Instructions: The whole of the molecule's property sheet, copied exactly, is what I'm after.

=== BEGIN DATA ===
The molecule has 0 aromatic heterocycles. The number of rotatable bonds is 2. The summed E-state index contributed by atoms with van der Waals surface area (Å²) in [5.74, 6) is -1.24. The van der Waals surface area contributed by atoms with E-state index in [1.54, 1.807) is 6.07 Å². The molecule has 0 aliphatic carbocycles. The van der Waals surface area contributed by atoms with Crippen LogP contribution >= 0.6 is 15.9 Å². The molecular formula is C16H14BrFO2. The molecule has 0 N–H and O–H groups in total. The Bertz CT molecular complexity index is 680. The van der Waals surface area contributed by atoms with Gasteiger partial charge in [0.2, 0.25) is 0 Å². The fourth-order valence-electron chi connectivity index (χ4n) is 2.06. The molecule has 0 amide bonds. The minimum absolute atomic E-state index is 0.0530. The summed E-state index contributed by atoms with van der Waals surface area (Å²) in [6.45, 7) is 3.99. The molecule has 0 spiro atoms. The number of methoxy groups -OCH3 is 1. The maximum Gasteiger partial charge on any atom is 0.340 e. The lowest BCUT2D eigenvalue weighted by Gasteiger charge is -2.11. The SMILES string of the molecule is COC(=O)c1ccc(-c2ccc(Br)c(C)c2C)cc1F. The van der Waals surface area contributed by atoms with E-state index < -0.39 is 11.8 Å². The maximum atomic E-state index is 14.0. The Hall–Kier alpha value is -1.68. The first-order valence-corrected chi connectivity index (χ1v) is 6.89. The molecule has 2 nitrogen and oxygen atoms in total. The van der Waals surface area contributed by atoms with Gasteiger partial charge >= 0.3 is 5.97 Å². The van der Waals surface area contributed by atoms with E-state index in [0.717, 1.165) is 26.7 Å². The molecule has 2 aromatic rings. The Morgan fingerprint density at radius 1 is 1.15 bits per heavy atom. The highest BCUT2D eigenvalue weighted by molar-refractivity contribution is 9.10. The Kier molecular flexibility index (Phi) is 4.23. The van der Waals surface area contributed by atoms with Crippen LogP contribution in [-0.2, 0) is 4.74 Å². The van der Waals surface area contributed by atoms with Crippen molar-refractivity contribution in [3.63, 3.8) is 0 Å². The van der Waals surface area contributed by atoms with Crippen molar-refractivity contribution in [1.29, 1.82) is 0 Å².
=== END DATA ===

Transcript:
The molecule has 0 aromatic heterocycles. The number of rotatable bonds is 2. The summed E-state index contributed by atoms with van der Waals surface area (Å²) in [5.74, 6) is -1.24. The van der Waals surface area contributed by atoms with E-state index in [1.54, 1.807) is 6.07 Å². The molecule has 0 aliphatic carbocycles. The van der Waals surface area contributed by atoms with Crippen LogP contribution >= 0.6 is 15.9 Å². The molecular formula is C16H14BrFO2. The molecule has 0 N–H and O–H groups in total. The Bertz CT molecular complexity index is 680. The van der Waals surface area contributed by atoms with Gasteiger partial charge in [0.2, 0.25) is 0 Å². The fourth-order valence-electron chi connectivity index (χ4n) is 2.06. The molecule has 0 amide bonds. The minimum absolute atomic E-state index is 0.0530. The summed E-state index contributed by atoms with van der Waals surface area (Å²) in [6.45, 7) is 3.99. The molecule has 0 spiro atoms. The number of methoxy groups -OCH3 is 1. The maximum Gasteiger partial charge on any atom is 0.340 e. The lowest BCUT2D eigenvalue weighted by Gasteiger charge is -2.11. The SMILES string of the molecule is COC(=O)c1ccc(-c2ccc(Br)c(C)c2C)cc1F. The van der Waals surface area contributed by atoms with E-state index < -0.39 is 11.8 Å². The maximum atomic E-state index is 14.0. The Hall–Kier alpha value is -1.68. The first-order valence-corrected chi connectivity index (χ1v) is 6.89. The molecule has 2 nitrogen and oxygen atoms in total. The van der Waals surface area contributed by atoms with Gasteiger partial charge >= 0.3 is 5.97 Å². The van der Waals surface area contributed by atoms with E-state index in [0.717, 1.165) is 26.7 Å². The molecule has 2 aromatic rings. The Morgan fingerprint density at radius 1 is 1.15 bits per heavy atom. The highest BCUT2D eigenvalue weighted by molar-refractivity contribution is 9.10. The Kier molecular flexibility index (Phi) is 4.23. The van der Waals surface area contributed by atoms with Crippen LogP contribution in [-0.2, 0) is 4.74 Å². The van der Waals surface area contributed by atoms with Crippen molar-refractivity contribution in [3.63, 3.8) is 0 Å². The van der Waals surface area contributed by atoms with Crippen molar-refractivity contribution in [1.29, 1.82) is 0 Å².